Smaller OSS vendors find it difficult to break-in the procurement market

Large vendors seem reluctant in proposing Open Source solutions due to the fear that it may generate less revenue and a loss of control and/or market share and also not be aligned with their product or skill set. Whereas an OSS project is always a community based project, with or without private backing and by its nature no single corporation owns it. Therefore, the bulk of the Open Source vendors are comprised by smaller entities. They have a smaller workforce which mostly consists of developers with little experience or interest in marketing and procurement procedure. For these entities to compete in open tendering it is quite difficult.

And there are a few more other obvious difficulties that an Open Source vendor has to overcome in order to succeed.

Payment Delays

It can take anywhere between 30 days to 90 days and in some cases more so for a government agency to release money to suppliers. For example, suppliers in the Dominican Republic, Equatorial Guinea, Gabon, Guinea-Bissau, Iraq, Trinidad and Tobago, and Vanuatu must wait more than six months to receive payment from purchasing entities.

Minimum Investment

Some governments require a minimum level of investment in the local market to be considered as a valid supplier e.g. Australia’s ‘Industry Participation Plan’ bars foreign suppliers from submitting a successful bid, though this is against the international rules.


Previous experience in successfully delivering services of a similar nature is often required, a practice which discourages SMEs from applying for the tender. This will become the proverbial loophole, when a vendor is not eligible and will never become eligible because he never was eligible. But how did the other eligible companies succeeded their first time...?


Performance guarantees or bonds are key in a successful bid proposal. These bonds are provided by banks or guarantors. Guarantors generally require contractors to deposit the equivalent amount of money (or other collateral) and thus ties up contractors’ assets. SMEs simply don’t have such assets.

Standards and Certifications

Different countries have different standards; this makes it difficult for SMEs to get all such certifications. They tend to limit to a single territory. Certifications like ISO standards (International Organization for Standardization), CMMI (Capability Maturity Model Integration), ITMark (of the European Software Institute), MPS.BR (Brazilian Software Process Improvement Programme), ITIL (IT Infrastructure Library) are usually mentioned in tender documents. And yes, we believe that these are just setting a high artificial bureaucratic bar, and not convey anything about the technical merits of a solution or the capabilities of the people involved.

Information Deficit and Governmental Lack of Expertise

There is an information deficit in the tendering process. The information is not readily available, usually obfuscated by bureaucratic language and procedures and hence the process is seen with skepticism by OSS entities and left to benefit others that have the man power to even understand what and how is required. The bids are not advertised publicly, secrecy around the procurement process and lack of adequate feedback on unsuccessful bids discourages inexperienced Open Source suppliers from competing. Moreover there will always be a lack of personal and expertise in the governments around the world so in a lot of cases there is no one qualified who even exists in the structure that will benefit the product/service, a professional who can make a proper assessment, engage in clarifications during the bids and have an ongoing discussion during the implementation phase.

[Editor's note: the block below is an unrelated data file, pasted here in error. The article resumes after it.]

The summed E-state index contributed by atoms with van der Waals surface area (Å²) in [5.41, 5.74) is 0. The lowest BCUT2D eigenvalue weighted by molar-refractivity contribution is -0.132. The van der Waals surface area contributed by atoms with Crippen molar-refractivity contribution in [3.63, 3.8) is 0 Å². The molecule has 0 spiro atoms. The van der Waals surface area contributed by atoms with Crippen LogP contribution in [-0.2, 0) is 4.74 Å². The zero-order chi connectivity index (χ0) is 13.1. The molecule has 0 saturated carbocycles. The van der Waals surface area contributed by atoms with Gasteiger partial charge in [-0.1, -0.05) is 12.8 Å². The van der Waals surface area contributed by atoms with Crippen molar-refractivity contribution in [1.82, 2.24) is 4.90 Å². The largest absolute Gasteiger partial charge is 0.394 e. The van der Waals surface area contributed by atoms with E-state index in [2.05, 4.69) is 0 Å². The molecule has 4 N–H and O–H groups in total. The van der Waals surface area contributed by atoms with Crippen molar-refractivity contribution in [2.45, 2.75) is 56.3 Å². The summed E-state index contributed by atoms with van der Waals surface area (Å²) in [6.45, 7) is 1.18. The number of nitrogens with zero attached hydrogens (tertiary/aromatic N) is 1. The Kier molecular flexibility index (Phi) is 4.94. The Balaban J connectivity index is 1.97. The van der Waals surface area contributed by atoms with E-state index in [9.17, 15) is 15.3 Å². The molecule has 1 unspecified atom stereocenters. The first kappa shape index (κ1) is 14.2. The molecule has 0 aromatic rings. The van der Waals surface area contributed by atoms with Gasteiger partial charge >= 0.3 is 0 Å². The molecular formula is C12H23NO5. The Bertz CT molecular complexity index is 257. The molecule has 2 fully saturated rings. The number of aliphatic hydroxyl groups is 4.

Inertia and fear of change

This is a human factor not easily debated but it has to be mentioned: institutions are slow movers by design and this will influence the mind-set of the employees and reflect into all their decisions and actions. This of course doesn't mean that the public sector employees are not capable of burst efforts, in fact their activity it is driven by this way of working, enforced by top to down decisions in the spirit of "we need this yesterday, because now we have the budget". But in fact this modus operandi leads to a conservative approach and lackluster decision making. A smaller OSS company cannot even be considered, when a large vendor has an established a foothold.

License Contracts

When a government is signing a contract with a proprietary software vendor, it will review and negotiate its license terms to make sure that those do not violate any of the laws of the state. This is not the case with an OSS license. The Open Source code is written by multiple contributors and may have various licenses; often times it’s difficult to know to whom to contact to amend the license terms. As Piliero Mazza says that even if the code “contains one piece of open-source code with objectionable license terms, an entire commercial software product can be unsuitable for federal government use and could potentially lead to diminishing your chances of winning a contract or losing an existing contract.” Governments approach OSS with much skepticism and caution, ironically because of their free nature.